Recently, I was amused to read this article by the New York Times about the business of lifestyle gurus. Definitely read this before continuing. 🙂
I have often noticed a trend where lifestyle gurus frequently and selectively borrow Buddhist teachings and incorporate it into their own, which is confusing for someone who’s not actually familiar with Buddhist religion, and thus conflating the two.
Reading the article above reminded me of the traditional Buddhist wheel of rebirth. Recently, I talked about people who in this live life as if they’re in one of the Buddhist hell realms, undergoing constant torment, or are the tormentors themselves, both doomed to find no peace unless the cycle is broken. Such hells do exist in a sense, for both humans and animals alike.
On the other side of the Buddhist spectrum of rebirth are the devas.1 These are the original gods in India that were worshipped through ancient texts called the Vedas, which researchers now call the “Vedic Religion”, since it predates all known religions: Buddhism, Hinduism and Jainism.
Of these devas, early Buddhist texts mention gods like Indra and Brahma as protectors of the Buddha, and the Buddha explained how the devas dwelt in 33 heavenly realms, with the lower realms focused more on sensual pleasure, and the higher realms on more ethereal, cerebral delights.
Further, the devas live very long lifespans, as time flows differently in the heaven realms:
That which among men is four hundred years, Visakha, is one night and day of the Tusita devas, their month has thirty of those days, their year twelve of those months; the lifespan of the Tusita devas is four thousand of those heavenly years…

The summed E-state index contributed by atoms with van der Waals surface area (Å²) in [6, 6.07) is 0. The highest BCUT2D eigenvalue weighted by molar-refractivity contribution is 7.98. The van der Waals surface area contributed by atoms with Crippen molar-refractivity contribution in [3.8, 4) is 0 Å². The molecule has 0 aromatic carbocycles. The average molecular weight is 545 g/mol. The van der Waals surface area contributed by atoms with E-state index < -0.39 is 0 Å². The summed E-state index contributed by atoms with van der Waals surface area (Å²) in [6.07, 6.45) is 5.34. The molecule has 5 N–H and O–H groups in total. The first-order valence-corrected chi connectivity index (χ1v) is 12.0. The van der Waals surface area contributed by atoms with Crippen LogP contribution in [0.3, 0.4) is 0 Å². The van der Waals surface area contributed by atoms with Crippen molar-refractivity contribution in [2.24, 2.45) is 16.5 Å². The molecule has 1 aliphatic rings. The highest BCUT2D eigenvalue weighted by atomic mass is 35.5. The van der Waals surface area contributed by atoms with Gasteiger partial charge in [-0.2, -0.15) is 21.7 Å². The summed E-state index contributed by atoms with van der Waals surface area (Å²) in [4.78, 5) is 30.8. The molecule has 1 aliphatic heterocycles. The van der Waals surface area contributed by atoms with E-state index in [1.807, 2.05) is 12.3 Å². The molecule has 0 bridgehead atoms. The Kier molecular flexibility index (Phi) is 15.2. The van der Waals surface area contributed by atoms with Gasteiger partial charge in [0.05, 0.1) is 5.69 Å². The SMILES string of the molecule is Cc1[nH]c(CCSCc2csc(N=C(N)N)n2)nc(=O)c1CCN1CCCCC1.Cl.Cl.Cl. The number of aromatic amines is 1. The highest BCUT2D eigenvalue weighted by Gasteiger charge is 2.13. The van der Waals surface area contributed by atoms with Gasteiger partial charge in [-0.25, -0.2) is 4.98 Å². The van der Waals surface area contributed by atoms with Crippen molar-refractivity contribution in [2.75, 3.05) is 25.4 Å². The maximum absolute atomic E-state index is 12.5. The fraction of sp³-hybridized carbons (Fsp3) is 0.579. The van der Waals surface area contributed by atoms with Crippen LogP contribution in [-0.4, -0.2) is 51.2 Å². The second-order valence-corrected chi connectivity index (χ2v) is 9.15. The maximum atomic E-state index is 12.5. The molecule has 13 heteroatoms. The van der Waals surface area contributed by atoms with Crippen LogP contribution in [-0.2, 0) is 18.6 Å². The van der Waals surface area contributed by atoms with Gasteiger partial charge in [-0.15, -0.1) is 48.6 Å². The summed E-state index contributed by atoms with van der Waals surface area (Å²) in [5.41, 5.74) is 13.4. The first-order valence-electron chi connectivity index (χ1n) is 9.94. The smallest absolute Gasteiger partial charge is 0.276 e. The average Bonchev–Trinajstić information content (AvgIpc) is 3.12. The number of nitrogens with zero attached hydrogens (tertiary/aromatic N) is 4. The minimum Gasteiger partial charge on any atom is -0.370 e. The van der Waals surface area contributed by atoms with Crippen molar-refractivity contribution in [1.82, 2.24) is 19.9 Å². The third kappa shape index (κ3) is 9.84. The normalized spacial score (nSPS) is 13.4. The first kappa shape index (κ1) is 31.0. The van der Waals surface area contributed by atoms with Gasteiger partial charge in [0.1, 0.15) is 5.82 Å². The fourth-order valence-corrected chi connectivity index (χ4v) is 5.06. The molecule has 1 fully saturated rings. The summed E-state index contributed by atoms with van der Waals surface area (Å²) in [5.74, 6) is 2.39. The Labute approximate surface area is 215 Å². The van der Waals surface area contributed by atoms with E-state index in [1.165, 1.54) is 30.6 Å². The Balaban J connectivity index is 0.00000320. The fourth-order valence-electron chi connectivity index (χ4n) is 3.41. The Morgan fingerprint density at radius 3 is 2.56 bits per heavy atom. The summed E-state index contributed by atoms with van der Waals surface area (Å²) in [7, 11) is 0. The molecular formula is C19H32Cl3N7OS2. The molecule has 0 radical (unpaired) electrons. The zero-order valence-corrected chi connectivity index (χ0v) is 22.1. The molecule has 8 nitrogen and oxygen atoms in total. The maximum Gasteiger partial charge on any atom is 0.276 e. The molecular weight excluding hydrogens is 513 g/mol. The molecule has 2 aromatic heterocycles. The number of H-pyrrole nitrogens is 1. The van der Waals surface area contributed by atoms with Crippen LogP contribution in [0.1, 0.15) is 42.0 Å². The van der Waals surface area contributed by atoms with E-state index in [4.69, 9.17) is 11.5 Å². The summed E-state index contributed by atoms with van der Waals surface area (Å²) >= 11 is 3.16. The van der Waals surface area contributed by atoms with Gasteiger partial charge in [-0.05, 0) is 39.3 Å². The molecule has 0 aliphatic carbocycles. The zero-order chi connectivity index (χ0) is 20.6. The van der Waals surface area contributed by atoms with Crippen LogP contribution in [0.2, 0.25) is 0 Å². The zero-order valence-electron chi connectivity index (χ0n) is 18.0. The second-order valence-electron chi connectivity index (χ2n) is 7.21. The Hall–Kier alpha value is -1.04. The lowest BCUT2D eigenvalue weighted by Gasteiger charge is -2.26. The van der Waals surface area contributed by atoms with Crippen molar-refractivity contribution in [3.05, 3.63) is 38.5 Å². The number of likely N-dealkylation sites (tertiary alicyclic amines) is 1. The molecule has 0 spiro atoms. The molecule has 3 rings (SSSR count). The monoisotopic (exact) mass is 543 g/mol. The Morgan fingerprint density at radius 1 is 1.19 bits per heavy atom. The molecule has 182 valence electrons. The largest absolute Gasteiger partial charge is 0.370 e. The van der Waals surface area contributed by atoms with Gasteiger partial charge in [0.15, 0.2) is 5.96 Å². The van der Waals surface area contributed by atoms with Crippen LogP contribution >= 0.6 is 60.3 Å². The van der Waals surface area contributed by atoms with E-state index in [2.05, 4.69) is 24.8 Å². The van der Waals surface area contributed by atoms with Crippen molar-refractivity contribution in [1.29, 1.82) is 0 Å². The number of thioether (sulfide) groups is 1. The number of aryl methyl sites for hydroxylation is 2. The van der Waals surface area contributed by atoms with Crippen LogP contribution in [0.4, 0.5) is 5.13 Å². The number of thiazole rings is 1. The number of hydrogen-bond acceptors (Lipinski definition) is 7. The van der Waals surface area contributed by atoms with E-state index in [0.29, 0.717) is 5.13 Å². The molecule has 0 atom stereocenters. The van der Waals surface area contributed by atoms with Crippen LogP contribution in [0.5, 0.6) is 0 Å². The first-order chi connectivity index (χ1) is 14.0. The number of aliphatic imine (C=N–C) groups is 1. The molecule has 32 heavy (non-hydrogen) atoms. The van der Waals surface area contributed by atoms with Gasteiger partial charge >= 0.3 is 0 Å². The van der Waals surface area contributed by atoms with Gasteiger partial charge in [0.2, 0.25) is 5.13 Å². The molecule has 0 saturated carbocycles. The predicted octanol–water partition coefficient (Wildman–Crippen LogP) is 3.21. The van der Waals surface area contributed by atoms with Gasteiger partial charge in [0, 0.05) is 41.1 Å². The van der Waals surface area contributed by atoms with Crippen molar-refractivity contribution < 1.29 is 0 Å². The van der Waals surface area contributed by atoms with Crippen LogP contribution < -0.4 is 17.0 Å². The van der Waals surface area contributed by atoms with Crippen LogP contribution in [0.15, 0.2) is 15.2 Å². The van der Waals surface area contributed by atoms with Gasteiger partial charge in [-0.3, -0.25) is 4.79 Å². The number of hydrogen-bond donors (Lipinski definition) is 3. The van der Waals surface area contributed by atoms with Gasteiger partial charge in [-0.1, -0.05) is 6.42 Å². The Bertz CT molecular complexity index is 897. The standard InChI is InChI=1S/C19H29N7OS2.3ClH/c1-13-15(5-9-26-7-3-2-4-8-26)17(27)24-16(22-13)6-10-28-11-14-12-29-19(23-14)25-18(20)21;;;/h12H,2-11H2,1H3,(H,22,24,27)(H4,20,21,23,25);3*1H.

— Visakhuposatha Sutta
…but there’s a catch: even the devas die.
In Buddhist religion, the devas have extremely long lifespans, and live a life of ease and power that is well beyond humans, and yet even they are subject to decline. In one apochryphal story, the king of the gods, Indra (a.k.a. Shakra) forsees his next rebirth as a pig. As the king of the devas, he has nowhere to go but down, and greatly frets about this.
Thus, the heaven realms are not seen as a long-term solution on the Buddhist path. A person who lives an especially good life (regardless of being Buddhist or not) may end up being reborn in the heaven realms, but that is a double-edged sword because on the one hand you have a life of ease and great mental and physical powers, but on the other hand, it’s a distraction and a hindrance until it’s possibly too late.
Getting back to the original point of this post, I sometimes like to compare lifestyle gurus and people who aspire to follow them as devas. They live somewhat removed and oftentimes elevated lifestyles compared to the mundane lives of other people: a life of relative comfort and ease, sumptuous foods, health spas, nice homes, clothing and lively parties with their friends. But there’s something that will inevitably nag in the back of their minds, and that’s their own mortality.
You can eat the nicest organic foods in the world, drink the finest wines, have the best most satisfying sex in your life, or enjoy the taste of victory, but these are temporary things and in the end you will still face old age, decline and ultimately death.
How you face that death is really important, and may be the most important problem to solve in your life.
You can’t buy your way out of that problem, either. It’s something you must work out yourself, and the answer can be a bitter pill to swallow, but a bitter pill is good medicine.
So, it’s important not to conflate lifestyle gurus and their advice with actual Buddhist teachings. The two have little in common, and ultimately arrive at different ends if followed to fruition. One is focused on here and now, while the other is more forward-thinking.
1 Deva is cognate with English words such as “divine” and such.